To help visualize this strange explanation, many people have compared the universe to the surface of a balloon painted with stars. As the balloon expands, all the stars would move away from each other at about the same rate. Also, any point on the balloon would have the same amount of surface surrounding it so no particular point is the center. It's actually a very clever analogy that paints a vivid picture of the theory it attempts to explain. And the theory seems to cleverly explain how we can look like we're in the center of the universe yet not really be in the center.
No matter how clever the analogy, there is still one, huge, nagging problem I see with it – namely, the balloon really has three dimensions. To believe that the universe somehow exists on an immensely curved plane resembling just the 2D surface of a balloon seems a stark contrast to everything else we experience. It seems an unnecessarily complicated solution, especially when we know a much simpler explanation exists.
In my crowd analogy, if I saw the same number of people on every side of me, I would conclude that I was close to the center. I could test that theory by walking to the edge and seeing if I was right. However, if I had no way to walk to the edge, I would simply have to trust my conclusion as being reasonable. What I believe is unreasonable is if I suggested there really is no center to the crowd and if I tried to walk to the edge, I would eventually end up where I started. Such an idea seems insane. Yet scientists would have us believe that is the correct way to view our universe.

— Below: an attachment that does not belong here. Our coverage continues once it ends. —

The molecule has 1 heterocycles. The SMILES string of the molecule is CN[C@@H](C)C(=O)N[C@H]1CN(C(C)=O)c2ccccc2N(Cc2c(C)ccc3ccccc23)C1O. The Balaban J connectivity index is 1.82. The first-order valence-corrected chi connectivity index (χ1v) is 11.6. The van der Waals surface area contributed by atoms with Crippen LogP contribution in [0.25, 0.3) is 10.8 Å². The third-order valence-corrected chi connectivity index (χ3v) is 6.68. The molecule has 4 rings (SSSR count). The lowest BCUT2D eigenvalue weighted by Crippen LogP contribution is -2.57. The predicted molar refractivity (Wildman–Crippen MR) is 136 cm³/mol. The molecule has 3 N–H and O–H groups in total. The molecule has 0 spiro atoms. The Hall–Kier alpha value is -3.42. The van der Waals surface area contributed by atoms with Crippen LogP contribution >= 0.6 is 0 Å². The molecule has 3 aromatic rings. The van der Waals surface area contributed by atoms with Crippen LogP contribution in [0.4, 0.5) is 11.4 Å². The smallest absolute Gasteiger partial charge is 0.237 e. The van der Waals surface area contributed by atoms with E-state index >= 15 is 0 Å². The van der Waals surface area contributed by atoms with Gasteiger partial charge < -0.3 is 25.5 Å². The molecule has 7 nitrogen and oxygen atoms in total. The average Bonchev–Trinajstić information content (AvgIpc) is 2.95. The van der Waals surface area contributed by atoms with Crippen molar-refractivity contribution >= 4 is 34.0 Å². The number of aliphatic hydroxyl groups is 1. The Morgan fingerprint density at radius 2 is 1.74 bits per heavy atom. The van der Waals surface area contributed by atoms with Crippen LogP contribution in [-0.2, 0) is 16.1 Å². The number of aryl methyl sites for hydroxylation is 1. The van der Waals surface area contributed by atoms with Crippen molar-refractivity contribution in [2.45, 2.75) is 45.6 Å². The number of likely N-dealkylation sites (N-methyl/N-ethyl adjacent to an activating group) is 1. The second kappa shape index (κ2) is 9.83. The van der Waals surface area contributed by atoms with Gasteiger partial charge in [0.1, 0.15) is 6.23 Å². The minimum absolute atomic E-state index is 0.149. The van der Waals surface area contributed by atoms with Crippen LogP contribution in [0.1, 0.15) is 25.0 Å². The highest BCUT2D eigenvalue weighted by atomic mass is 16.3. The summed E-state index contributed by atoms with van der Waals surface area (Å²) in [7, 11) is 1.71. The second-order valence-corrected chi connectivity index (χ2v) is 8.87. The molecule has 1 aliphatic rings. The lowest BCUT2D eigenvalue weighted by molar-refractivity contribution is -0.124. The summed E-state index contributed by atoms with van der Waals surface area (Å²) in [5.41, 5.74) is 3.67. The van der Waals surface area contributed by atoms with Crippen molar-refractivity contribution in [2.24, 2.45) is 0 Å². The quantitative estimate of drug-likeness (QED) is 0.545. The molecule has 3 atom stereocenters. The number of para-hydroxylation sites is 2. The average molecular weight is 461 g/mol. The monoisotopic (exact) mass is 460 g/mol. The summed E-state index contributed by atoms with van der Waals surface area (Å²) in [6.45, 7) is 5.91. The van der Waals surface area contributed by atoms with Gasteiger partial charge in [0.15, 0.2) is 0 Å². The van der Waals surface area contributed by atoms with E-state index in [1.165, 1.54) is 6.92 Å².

Does the universe have an edge or not? Does the universe have a center or not? The problem with either theory is that we can't really test it. There's no way we could fly to edge of the universe to see if it's there. We can't stand back from the universe and see if it resembles the surface of a balloon. We can only picture the universe based upon we can observe from the earth. What I'll do instead is appeal to what seems the most reasonable explanation.